Blackman left her starring role in the British TV series The Avengers to take on the role of “Pussy Galore” in Goldfinger. At 37, she was the oldest actress to ever play a Bond Girl, and the first one with any bona fide acting experience.
Worried United Artist executives thought about changing the character’s name to Kitty Galore.
In her first introduction to Bond as “Pussy Galore,” he says, “I must be dreaming!”
The original script called for him to say, “I know you are, but what’s your name?
The character’s name was inspired by Fleming’s pet octopus, “Octopussy,” which also served as the title of his last Bond tale, published in Playboy in 1966.
In the novel, Pussy Galore is a lesbian, which explains why she originally resists Bond’s advances.
Pussy Galore’s all-female flying circus was actually made up of men wearing blonde wigs in the movie.
Fleming borrowed the idea of suffocating someone with gold paint from the 1946 horror film Bedlam, starring Boris Karloff.
Shirley Eaton underwent two hours of makeup to give her a gold coat.
There is apparently no real medical basis for the idea of “skin suffocation” in the film.
Professional wrestler and weight lifter “Tosh Togo” (aka Harold Sakata) portrayed the character of “Oddjob.” It was his first acting role.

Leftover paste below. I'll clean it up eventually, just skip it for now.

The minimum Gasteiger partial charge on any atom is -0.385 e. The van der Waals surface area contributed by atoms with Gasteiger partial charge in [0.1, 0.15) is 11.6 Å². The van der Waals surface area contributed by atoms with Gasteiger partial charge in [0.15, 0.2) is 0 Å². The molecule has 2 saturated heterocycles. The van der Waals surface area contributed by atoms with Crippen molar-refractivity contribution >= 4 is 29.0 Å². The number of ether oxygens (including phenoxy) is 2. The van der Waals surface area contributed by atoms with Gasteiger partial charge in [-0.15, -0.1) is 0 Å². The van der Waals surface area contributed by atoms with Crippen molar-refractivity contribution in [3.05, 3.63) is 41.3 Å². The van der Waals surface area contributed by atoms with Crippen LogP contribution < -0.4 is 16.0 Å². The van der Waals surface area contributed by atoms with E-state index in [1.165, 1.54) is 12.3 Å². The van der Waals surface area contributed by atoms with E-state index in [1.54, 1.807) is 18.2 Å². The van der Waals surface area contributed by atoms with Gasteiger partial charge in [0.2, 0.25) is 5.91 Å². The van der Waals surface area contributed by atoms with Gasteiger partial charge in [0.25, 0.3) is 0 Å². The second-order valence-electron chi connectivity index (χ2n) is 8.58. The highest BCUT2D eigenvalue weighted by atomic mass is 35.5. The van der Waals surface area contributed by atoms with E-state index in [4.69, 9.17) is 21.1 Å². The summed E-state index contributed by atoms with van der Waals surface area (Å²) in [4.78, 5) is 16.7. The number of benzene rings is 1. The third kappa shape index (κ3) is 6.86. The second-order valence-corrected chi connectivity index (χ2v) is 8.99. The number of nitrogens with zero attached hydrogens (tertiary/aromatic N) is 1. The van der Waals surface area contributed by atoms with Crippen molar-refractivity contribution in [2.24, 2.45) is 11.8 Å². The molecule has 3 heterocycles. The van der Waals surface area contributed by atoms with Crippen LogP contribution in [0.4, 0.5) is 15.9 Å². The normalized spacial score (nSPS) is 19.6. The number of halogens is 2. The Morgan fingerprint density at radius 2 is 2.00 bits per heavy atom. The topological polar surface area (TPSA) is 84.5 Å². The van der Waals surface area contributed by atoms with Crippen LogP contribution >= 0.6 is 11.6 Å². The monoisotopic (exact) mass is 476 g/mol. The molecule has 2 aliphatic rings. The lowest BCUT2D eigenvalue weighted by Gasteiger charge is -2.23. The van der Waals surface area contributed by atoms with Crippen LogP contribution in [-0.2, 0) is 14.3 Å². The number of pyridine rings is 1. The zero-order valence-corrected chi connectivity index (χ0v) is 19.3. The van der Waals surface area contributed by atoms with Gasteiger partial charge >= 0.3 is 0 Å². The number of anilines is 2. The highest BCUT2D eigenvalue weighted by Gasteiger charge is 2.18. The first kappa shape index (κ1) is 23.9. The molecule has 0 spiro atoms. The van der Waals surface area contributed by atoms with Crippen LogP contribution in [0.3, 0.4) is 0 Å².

He burned his hand during the Fort Knox gold bars and fireworks sequence. Director Guy Hamilton didn’t call “cut,” so “Oddjob” kept acting through the pain.
The steel-brimmed bowler worn by the Korean assassin was auctioned off in L.A. in 2006 for $33,600.
The 3-D model of Fort Knox, used by Goldfinger in planning his “Operation Grand Slam,” is now on display at the real Fort Knox.
Goldfinger was shot all over England and Switzerland, with some scenes shot in Miami and Fort Knox as well, but Connery never left Europe.
Filming took place from January 20 through July 21, 1964.
This is the first time that a laser beam is used in a movie.
You’ll see 62 actors killed on screen in Goldfinger.
The Production Code initially refused to approve the film for U.S. distribution, not because of the violence, but because of the name “Pussy Galore.”
But when Goldfinger was released in London on September 17, 1964, Broccoli invited the royal family. When the Prince met Blackman, the British press had a field day with photo captions reading “PRINCE MEETS PUSSY” and “PRINCE LOVES PUSSY.”